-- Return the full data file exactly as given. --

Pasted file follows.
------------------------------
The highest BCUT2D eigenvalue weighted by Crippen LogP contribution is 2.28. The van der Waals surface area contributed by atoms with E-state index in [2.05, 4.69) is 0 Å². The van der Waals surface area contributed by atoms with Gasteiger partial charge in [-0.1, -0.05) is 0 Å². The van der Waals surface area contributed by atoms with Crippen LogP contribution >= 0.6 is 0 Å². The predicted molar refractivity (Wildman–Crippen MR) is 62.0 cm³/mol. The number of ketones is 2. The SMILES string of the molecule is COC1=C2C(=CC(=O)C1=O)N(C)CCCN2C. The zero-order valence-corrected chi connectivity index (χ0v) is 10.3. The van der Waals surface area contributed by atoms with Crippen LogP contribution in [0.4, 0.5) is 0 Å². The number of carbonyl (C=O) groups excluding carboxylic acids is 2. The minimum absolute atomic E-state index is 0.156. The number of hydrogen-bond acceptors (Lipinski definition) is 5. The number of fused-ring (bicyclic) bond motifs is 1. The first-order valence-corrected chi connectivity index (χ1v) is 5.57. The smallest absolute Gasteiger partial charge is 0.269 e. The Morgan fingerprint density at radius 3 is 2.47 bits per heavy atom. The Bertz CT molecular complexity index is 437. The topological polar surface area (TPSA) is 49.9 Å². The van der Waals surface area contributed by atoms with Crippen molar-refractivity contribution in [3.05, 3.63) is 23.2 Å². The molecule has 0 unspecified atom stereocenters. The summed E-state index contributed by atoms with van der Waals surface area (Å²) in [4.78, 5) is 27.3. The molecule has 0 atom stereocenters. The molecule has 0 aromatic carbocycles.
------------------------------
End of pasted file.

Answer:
The highest BCUT2D eigenvalue weighted by Crippen LogP contribution is 2.28. The van der Waals surface area contributed by atoms with E-state index in [2.05, 4.69) is 0 Å². The van der Waals surface area contributed by atoms with Gasteiger partial charge in [-0.1, -0.05) is 0 Å². The van der Waals surface area contributed by atoms with Crippen LogP contribution >= 0.6 is 0 Å². The predicted molar refractivity (Wildman–Crippen MR) is 62.0 cm³/mol. The number of ketones is 2. The SMILES string of the molecule is COC1=C2C(=CC(=O)C1=O)N(C)CCCN2C. The zero-order valence-corrected chi connectivity index (χ0v) is 10.3. The van der Waals surface area contributed by atoms with Crippen LogP contribution in [0.4, 0.5) is 0 Å². The number of carbonyl (C=O) groups excluding carboxylic acids is 2. The minimum absolute atomic E-state index is 0.156. The number of hydrogen-bond acceptors (Lipinski definition) is 5. The number of fused-ring (bicyclic) bond motifs is 1. The first-order valence-corrected chi connectivity index (χ1v) is 5.57. The smallest absolute Gasteiger partial charge is 0.269 e. The Morgan fingerprint density at radius 3 is 2.47 bits per heavy atom. The Bertz CT molecular complexity index is 437. The topological polar surface area (TPSA) is 49.9 Å². The van der Waals surface area contributed by atoms with Crippen molar-refractivity contribution in [3.05, 3.63) is 23.2 Å². The molecule has 0 unspecified atom stereocenters. The summed E-state index contributed by atoms with van der Waals surface area (Å²) in [4.78, 5) is 27.3. The molecule has 0 atom stereocenters. The molecule has 0 aromatic carbocycles.